The fortunate few who were able to attend this unique class said it got them pumped. Some had taken Bridge’s advice and walked the night before and were thrilled with how great they felt. One said there are few classes like this one that teach employees to think for themselves. Charlene Manshack of Data Processing, said it was the best workshop she had ever attended. Marilyn Brna, from Correction Enterprises, said, "I’m not afraid to fly anymore." Some had tears in their eyes talking about how helpful the class was to them.

Paige Dosser is Bridge’s counterpart who teaches a Preparing Makes Sense class geared for the younger crowd just starting to make a savings plan. Together, the two of them pack a powerful punch for employees and are earning the department a good reputation. For information, Division of Community Correction employees should contact their correctional training instructor, and Division of Prisons employees should contact their field training coordinator. All others can call the Office of Staff Development and Training at 715-0816. u

Tips to help prepare
for tomorrow

In retirement:
--Twenty days of sick leave count as one month of credible service.
Twenty-one days count for two months.
Sick leave and vacation days convert into retirement, but only up to 2,880 hours.
Unreduced benefits come with:

  • 30 or more years of service
  • 25 years of service at age 60
  • age 65 plus five years of service

--Reduced benefits/early retirement:

  • 20 years of service, age 60
  • 5 years of service, age 60

--You must have paid in at least five years of Social Security taxes and have a current connection to work. Based on age, education and work experience.
More than half the people who apply are turned down.

Social Security:
--If you were born in 1937 or before, you’re better off retiring at age 62. After that, age 65.
You must file for Social Security two months before retirement.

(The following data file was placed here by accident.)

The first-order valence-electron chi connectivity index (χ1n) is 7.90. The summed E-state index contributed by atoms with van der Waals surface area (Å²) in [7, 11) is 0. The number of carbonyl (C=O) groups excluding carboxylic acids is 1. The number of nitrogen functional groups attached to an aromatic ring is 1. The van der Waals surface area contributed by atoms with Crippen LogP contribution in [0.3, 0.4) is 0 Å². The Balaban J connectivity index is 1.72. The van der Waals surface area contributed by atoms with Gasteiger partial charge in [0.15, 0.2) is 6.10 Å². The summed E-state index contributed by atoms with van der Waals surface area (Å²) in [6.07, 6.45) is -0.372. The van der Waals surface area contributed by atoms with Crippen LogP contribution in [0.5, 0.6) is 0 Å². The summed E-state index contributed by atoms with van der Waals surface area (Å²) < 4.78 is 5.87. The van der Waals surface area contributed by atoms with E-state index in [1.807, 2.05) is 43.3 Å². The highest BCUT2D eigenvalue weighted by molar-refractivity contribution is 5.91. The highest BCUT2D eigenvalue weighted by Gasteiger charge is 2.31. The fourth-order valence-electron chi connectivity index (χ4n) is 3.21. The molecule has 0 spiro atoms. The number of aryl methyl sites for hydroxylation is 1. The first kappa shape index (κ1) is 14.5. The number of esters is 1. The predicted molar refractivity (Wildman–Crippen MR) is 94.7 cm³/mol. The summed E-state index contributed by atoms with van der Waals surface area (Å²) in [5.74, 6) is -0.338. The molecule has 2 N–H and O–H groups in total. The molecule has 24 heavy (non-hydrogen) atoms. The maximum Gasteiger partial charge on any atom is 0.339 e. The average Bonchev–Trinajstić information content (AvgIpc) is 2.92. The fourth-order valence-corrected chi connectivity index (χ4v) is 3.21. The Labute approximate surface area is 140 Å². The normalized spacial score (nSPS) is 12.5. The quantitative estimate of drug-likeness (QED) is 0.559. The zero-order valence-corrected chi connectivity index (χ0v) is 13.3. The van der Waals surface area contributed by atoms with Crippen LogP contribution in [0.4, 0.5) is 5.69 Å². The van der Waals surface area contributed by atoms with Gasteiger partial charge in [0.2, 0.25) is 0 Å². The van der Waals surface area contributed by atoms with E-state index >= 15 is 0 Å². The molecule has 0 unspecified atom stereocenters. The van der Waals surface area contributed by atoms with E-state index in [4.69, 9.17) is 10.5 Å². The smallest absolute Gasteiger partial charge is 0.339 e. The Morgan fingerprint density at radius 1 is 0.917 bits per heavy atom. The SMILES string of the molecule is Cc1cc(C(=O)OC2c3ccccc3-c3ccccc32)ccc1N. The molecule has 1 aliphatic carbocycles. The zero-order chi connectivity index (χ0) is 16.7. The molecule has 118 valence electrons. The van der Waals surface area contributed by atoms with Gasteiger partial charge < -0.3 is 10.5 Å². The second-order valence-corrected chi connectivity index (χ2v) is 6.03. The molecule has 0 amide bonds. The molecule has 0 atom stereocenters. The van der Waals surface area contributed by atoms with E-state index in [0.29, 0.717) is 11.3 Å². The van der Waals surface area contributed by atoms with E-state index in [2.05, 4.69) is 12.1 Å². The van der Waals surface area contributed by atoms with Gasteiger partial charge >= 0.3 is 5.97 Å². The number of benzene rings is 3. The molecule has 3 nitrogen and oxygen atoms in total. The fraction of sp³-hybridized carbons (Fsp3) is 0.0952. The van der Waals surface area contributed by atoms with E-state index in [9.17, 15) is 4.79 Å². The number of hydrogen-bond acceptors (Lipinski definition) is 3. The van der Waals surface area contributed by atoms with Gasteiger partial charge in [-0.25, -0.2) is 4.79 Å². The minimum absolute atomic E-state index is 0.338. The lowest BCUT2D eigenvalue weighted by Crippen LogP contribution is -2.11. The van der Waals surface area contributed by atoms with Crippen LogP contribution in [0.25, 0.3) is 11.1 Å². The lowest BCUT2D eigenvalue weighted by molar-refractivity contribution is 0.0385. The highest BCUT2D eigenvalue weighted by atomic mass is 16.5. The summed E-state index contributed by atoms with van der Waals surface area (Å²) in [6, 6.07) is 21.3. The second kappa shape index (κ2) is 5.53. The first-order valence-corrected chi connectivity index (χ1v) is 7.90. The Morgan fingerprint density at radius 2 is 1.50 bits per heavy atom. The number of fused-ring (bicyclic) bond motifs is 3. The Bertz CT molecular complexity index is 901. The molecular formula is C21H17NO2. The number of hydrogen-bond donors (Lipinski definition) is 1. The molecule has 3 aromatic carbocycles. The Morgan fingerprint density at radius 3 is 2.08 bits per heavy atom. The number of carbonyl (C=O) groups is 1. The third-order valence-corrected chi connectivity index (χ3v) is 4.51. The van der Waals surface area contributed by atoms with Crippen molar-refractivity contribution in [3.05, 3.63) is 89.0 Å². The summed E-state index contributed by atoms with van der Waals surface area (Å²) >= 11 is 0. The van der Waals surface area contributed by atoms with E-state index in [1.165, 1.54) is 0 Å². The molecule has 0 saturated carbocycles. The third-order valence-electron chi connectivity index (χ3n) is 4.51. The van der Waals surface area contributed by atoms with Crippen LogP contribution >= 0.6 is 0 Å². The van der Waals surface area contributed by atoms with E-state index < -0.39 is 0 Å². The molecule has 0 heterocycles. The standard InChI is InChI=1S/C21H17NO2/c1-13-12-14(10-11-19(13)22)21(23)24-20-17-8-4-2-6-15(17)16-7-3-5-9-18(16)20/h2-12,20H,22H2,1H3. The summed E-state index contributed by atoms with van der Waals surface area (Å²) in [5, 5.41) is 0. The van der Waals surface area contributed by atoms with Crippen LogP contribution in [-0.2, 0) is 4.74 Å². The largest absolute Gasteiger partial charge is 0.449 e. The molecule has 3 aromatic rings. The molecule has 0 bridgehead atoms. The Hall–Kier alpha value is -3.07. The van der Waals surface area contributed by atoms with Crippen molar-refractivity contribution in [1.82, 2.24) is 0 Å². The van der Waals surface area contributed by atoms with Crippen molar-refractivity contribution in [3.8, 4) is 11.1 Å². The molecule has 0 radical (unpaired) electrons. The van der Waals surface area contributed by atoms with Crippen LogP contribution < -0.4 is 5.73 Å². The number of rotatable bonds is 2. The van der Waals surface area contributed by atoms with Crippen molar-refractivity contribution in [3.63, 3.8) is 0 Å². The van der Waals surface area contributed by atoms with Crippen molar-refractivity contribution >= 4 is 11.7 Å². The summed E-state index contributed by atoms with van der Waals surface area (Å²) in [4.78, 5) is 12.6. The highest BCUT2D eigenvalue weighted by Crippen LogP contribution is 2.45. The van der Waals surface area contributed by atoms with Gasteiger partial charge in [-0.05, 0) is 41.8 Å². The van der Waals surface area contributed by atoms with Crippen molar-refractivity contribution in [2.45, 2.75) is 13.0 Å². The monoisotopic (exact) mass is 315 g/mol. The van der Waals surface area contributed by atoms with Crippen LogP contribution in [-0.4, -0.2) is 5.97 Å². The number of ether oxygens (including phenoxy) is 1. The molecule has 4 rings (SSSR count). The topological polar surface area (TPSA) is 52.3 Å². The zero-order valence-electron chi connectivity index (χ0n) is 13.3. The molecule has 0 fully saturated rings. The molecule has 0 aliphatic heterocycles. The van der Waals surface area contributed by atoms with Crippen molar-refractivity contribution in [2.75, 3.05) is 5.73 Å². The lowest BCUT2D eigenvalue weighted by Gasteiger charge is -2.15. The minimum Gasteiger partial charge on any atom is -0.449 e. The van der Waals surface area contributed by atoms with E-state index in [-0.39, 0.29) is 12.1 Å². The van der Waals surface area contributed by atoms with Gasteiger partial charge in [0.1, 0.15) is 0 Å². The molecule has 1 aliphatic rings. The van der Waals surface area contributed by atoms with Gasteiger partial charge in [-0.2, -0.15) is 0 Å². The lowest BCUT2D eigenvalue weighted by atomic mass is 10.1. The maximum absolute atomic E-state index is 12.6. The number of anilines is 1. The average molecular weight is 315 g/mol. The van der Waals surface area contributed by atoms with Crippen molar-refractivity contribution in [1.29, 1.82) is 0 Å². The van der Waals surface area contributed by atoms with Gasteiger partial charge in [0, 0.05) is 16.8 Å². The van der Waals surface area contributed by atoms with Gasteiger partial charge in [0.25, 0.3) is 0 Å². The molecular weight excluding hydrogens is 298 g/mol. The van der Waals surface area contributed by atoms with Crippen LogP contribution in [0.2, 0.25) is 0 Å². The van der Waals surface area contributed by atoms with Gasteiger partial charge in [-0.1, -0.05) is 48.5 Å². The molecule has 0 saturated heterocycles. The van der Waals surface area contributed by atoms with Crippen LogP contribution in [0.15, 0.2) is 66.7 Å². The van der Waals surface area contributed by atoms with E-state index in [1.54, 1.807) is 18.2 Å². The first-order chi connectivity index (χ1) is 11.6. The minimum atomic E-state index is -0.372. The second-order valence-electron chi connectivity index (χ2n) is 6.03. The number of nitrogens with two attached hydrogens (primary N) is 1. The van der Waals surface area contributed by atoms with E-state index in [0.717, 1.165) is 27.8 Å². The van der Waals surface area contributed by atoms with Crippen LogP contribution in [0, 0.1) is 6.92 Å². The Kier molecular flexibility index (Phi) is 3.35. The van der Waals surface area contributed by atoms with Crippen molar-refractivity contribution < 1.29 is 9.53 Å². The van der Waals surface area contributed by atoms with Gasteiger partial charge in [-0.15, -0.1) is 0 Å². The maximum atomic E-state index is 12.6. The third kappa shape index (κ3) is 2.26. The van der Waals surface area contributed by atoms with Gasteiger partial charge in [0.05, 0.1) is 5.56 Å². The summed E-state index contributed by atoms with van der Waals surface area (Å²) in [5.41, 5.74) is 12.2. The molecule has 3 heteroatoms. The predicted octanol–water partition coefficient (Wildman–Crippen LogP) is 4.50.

You will need your birth certificate, most recent W-2 form, earnings estimate and marital history. Also any credit received for military or railroad work.
It takes two to three weeks to process a retirement claim.
Pay out is based on average earnings for the highest 35 years of work based on calendar years, not number of months. If you haven’t worked 35 years, zero’s are averaged in for the number of years not worked.
If married at least 10 years, claimant can collect on a former spouse as long as claimant does not remarry.

--As long as you are an active employee, your employee insurance pays first.
Must be 65 or older.

Long-term Care Insurance
--This is supplemental insurance that very few people have. It’s not just nursing home care, but it addresses home care and adult day care centers.
Home care services can cost more than $100 a day.
Medicare pays less than seven percent of long-term care.
Can buy it any time, but as you age, the price goes up.
Worldwide portable. Relatives eligible.
Average term in a facility is three years.

Estate Planning
--You can do what you want in a will, but your spouse is entitled to a share.
Executor could get five percent of personal estate and five percent to pay the bills.
Appoint a guardian for children under 20 years of age.
The Federal Government will tax estates of $625,000 or more.